As my mentor used to say to me, “Don’t get lost in the example.” While I believe that the issue of whether to teach cursive is a legitimate curriculum issue and worthy of discussion and debate, I also want to point out that my friend’s story is just one more example of Boards turning over curriculum decisions to the professional staff. As I have often written, curriculum decisions are the Board’s. The Board speaks for the taxpayers—including all of the parents—and must represent and weigh their views in making curriculum decisions. Of course, the professional staff weighs in on those decisions, too, before the Board makes them and must help the Board understand any constraints that have to be considered (like federal law or state education regulations). But the final decision should be the Board’s. That’s what local control is about.

But, let me get back to the example of cursive writing.

It is time to take a look at how your school district and your elementary schools address the teaching of cursive writing:

  • Elementary school parents: Ask your school board if the board has a policy on teaching cursive in the elementary grades and, if so, ask the board to discuss the policy and its implementation. Ask the board to discuss any state standards or regulations that constrain the policy.

If the board does not have a policy on teaching cursive, ask the board to consider the adoption of such a policy. What are the opinions of parents in the district? What are the opinions of other taxpayers in the district? What are the opinions of teachers, principals, and central office administrators?

This discussion should be part of an open board meeting, but board members should have the opportunity to get the input of the superintendent before the meeting.

Absent any board policy, ask your principal about the teaching of cursive in your elementary school. Ask your principal about any district standards or regulations that would impact the teaching of cursive in your school. Ask your principal about the opinions of the parents and teachers in the school. Offer to help gather the opinions of parents if that has not already been done—for example, by calling parents to encourage them to complete a brief questionnaire put together by the principal and a committee of parents and teachers.

ParentChat with Regina: Getting a Handle on What Matters in #Education #parents

The Newest High School Graduation Requirement

The Newest High School Graduation Requirement on ParentChat with ReginaWhat if your state were as progressive as Louisiana? Well, that should get you to sit up and take notice since Louisiana is not usually the state that other states look to for education leadership. And yet, here it is: Beginning with Louisiana’s graduating class of 2018, all public high school seniors must apply for financial aid for college in order to graduate from high school (unless a student submits an opt-out form signed by a parent).

Louisiana students can meet this new requirement, adopted by its Board of Elementary and Secondary Education, by applying either to the federal government though the Free Application for Federal Student Aid (widely known as FAFSA) or to the Louisiana’s state office that provides assistance with obtaining both state and federal aid. According to the Education Commission of the States, Louisiana is the only state with this sort of high school graduation requirement.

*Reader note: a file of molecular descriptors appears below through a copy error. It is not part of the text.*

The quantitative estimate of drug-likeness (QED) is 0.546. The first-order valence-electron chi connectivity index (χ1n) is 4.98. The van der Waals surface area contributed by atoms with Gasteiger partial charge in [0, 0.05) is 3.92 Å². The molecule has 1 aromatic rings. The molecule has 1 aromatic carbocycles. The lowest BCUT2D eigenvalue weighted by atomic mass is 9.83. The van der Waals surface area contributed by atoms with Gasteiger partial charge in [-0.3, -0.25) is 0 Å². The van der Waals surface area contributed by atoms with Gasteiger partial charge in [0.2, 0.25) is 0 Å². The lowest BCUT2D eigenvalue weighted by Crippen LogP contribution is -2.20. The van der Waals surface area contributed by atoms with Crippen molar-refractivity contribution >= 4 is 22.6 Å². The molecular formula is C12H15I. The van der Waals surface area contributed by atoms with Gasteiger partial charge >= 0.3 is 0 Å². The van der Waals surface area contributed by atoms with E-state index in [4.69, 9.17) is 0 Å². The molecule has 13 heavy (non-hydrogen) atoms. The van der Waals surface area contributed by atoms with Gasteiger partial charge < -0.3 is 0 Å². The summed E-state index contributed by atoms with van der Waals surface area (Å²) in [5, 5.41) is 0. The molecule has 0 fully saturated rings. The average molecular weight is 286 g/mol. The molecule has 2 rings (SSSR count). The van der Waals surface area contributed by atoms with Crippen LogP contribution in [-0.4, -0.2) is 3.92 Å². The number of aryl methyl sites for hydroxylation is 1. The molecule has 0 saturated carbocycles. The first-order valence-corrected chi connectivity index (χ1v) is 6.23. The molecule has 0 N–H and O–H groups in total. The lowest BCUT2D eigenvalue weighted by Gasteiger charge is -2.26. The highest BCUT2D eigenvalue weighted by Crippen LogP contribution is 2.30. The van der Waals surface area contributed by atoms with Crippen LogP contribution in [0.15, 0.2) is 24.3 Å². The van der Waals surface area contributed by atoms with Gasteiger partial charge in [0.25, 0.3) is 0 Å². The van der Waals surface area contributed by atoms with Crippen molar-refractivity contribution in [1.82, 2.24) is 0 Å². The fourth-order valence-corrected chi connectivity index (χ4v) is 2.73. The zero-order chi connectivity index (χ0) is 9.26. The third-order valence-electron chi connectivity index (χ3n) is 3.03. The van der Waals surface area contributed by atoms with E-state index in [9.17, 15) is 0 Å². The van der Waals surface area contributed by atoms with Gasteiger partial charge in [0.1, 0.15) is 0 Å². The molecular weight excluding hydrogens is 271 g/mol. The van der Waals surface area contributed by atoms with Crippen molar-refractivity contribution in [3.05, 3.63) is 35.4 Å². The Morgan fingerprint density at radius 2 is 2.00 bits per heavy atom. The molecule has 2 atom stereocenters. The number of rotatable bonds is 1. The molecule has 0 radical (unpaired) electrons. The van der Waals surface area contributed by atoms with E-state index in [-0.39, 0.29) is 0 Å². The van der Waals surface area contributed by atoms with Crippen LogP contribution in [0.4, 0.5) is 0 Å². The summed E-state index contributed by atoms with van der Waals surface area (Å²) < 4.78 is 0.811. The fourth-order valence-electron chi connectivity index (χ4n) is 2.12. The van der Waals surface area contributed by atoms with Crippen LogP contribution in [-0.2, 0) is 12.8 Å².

An Education Week article by Catherine Gewertz explains that, each year, only about 44 percent of public high school seniors in Louisiana apply for financial aid. The national average is about 55 percent.

If Louisiana could get its rate of applications up to the national average, those students would produce about $54 million in revenue for higher education systems in the form of state and federal aid, according to FAFSA. In other words, students would get financial assistance to attend college, but colleges would get the government dollars that students would bring with them to the campus.

The article points out that, according to the research, “failure to complete financial-aid forms is one of the most powerful stumbling blocks on the road to college.” To be sure, filling out the forms is not straightforward, and a lot of specific personal financial information is required. For many families, the application is daunting—no matter how many times the government claims to have made it simpler.

For that reason, I have always recommended that families use a reasonably priced service (available by telephone) to fill out and submit the form, even though many schools have workshops of all sorts to help families with the process. By the way, Louisiana intends to make school-based help available by providing some funding to organizations that offer that kind of assistance, according to the article.

It is time to take a look at how your school district and your high school address the problem of applying for financial aid, especially if you do not live in Louisiana:

  • All parents: Ask your school board if the board has a policy on whether completing financial aid applications is an important part of your school district’s definition of “college readiness.” Does the policy include providing help for high school seniors and their families in completing those applications? Does the board require that kind of assistance to be available districtwide? Ask the board to discuss Louisiana’s new graduation requirement and to consider whether the board might want to make a similar policy for your school district (that could be done regardless of whether your state has a Louisiana-type policy). This discussion should be part of an open board meeting, but board members should have the opportunity to get the input of the superintendent before the meeting.